I may be a psychopath.
This scary thought is not the result of discovering a bunch of unidentified body parts in the freezer, nor is it a consequence of my having flunked a Cosmo personality test in the supermarket checkout line.
Perhaps the possibility of my being a psychopath does not surprise you at all, given the conventional wisdom that business in general, and our industry in particular, attracts such miscreants.
You know the type - the Gordon Gekkos of the world, as depicted in movies like Wall Street
However, as you may know, this firm was founded on quite the opposite premise:
We believe that the traditional dog-eat-dog, eat-what-you-kill model creates selfish behavior that may not be in the long-term interests of either the portfolio or the clients.
When we began, we were determined to prove that an investment process based on collaboration
would lead to more intellectual honesty, make the most of each team member's strengths and would generate better performance over the long-term, precisely because
unselfish behavior was expected and rewarded.
So it was more than a little unsettling when my tidy world of "psychopaths = bad; non-psychopaths = good," was upended last week, as I read The Wisdom of Psychopaths: What Saints, Spies and Serial Killers Can Teach Us About Success
by Kevin Dutton. According to Dutton, psychopathy is not an either/or condition, nor is it entirely negative.
Rather, it is best thought of as a spectrum - one where serial killers reside at one extreme, and other, often highly successful people like CEOs, Navy Seals, surgeons, and professional athletes, live at the opposite end.
And they are different from the rest of the population - in both the way they're wired (literally), as well as in their physiological responses to stressful situations. In short, psychopaths keep their cool when others don't.
We know that humans are predisposed to "catching" fear from others
. We also know that fear causes most people to go into a highly aroused physiological state, one that clouds their thinking and judgment
as they ruminate and fantasize over impending doom.
In sharp contrast, when the stakes are high, a psychopath's arousal level actually decreases
- these people appear to be immune from fear contagion and are able to make faster decisions.
Their attention is not only more focused, it's more focused on the present, an orientation that causes their anxiety levels to be much lower.
It makes sense. One of the well-documented benefits of mindfulness practice is a reduction in anxiety.
If you stay focused on the present, you are unburdened by the past and do not fear the future.
Indeed, from a scientific point of view, a psychopathic state of mind is not unlike that of a Tibetan monk
who is a master of meditation. It turns out that elements of psychopathy are not unlike elements of spiritual enlightenment. Don't believe me? Consider the following.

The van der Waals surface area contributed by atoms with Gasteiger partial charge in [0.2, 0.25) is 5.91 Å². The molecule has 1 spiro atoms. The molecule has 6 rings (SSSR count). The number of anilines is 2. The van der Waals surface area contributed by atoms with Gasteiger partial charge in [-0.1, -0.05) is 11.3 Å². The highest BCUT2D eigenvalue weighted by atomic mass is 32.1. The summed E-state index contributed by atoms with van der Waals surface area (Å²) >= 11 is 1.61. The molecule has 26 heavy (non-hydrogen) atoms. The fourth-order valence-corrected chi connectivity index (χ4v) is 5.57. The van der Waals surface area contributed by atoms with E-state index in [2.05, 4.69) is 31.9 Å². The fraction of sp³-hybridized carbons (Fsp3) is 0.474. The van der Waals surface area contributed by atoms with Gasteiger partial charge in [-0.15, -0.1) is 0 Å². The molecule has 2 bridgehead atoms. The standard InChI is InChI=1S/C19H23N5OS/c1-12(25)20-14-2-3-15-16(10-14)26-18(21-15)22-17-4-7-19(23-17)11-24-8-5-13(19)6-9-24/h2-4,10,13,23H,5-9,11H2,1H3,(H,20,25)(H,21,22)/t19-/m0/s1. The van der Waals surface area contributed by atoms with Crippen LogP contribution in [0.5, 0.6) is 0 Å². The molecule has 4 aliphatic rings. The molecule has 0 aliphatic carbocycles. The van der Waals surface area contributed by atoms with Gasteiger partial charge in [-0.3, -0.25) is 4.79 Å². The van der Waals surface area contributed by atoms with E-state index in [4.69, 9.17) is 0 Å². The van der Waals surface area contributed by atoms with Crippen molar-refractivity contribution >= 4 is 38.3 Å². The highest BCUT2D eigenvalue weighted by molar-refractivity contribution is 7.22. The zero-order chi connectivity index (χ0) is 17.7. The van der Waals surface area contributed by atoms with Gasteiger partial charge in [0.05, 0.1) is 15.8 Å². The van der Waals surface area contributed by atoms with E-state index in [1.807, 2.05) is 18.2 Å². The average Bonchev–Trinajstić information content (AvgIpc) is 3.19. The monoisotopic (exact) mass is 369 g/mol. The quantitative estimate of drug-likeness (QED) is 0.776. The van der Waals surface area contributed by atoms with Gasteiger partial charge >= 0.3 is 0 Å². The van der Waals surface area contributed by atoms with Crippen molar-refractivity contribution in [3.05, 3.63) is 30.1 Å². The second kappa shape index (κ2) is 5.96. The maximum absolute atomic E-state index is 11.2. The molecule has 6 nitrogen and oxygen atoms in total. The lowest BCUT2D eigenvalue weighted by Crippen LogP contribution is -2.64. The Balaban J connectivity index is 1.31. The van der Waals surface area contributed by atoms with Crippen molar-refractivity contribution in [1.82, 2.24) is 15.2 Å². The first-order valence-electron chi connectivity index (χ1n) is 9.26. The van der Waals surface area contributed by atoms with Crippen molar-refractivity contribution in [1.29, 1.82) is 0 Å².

Dutton states: "...it isn't so much the case that psychopaths don't feel anxiety in certain situations, but rather that they just don't notice the threat. Their attention is focused purely on the task at hand, and extraneous distractors are ruthlessly filtered out." Doesn't this sound an awful lot like this description, by Theravada monk Bhikku Bodhi
and quoted by Dutton, regarding what the practice of meditation brings? "In the practice of right mindfulness the mind is trained to remain in the present, open, quiet, and alert, contemplating the present event. All judgments and interpretations have to be suspended, or if they occur, just registered and dropped." Suddenly, it all made sense to me.
The best investors I know are those who don't flip out when the wheels are coming off one of their positions, their portfolio or the markets; who are willing to remain nonconformist in the moment so that they may strike while everyone else panics and profit out of everyone else's fear and confusion. In other words, they are psychopaths.
The best investment decision about a position that is emotionally laden - and here emotionally laden means that it's either gone up a lot or gone down a lot - is one that is untainted by all judgments and interpretations (a.k.a, the "stories" we tell ourselves). The investment case must be made in a completely detached way.
A stock doesn't care whether you own it or not, or whether you had a good or bad "relationship" with it during the course of your ownership. A stock is not your friend. It doesn't give a crap about you, and you should reciprocate that indifference. All of my investment process mistakes
(as opposed to all my bad outcomes - this is an important distinction, as one can have bad outcomes despite a good process) have always come from a place of emotion.
Every single one, whether it was a purchase or a sale.
By contrast, my best decisions in fraught times have been when I have accessed that place of flow and clarity by being entirely detached emotionally.
It turns out that for someone who tends to be very expressive and prone to hyperbolic language, I can be quite cold blooded and calculating when I need to be, for the good of the portfolio.
It amuses me no end that despite trying not
to create a stereotypical psychopathic culture at Daruma, I actually aspire to the positive attributes of true psychopaths
(or Tibetan monks, I suppose, to make it more palatable).
And of those phone-tossing, expletive-hurling, Gordon Gekko types, many of whom went into deer-in-the-headlights shock, paralysis and hiding during the Great Financial Crisis of '08? I don't think they were psychopaths at all - just badly behaved wimps.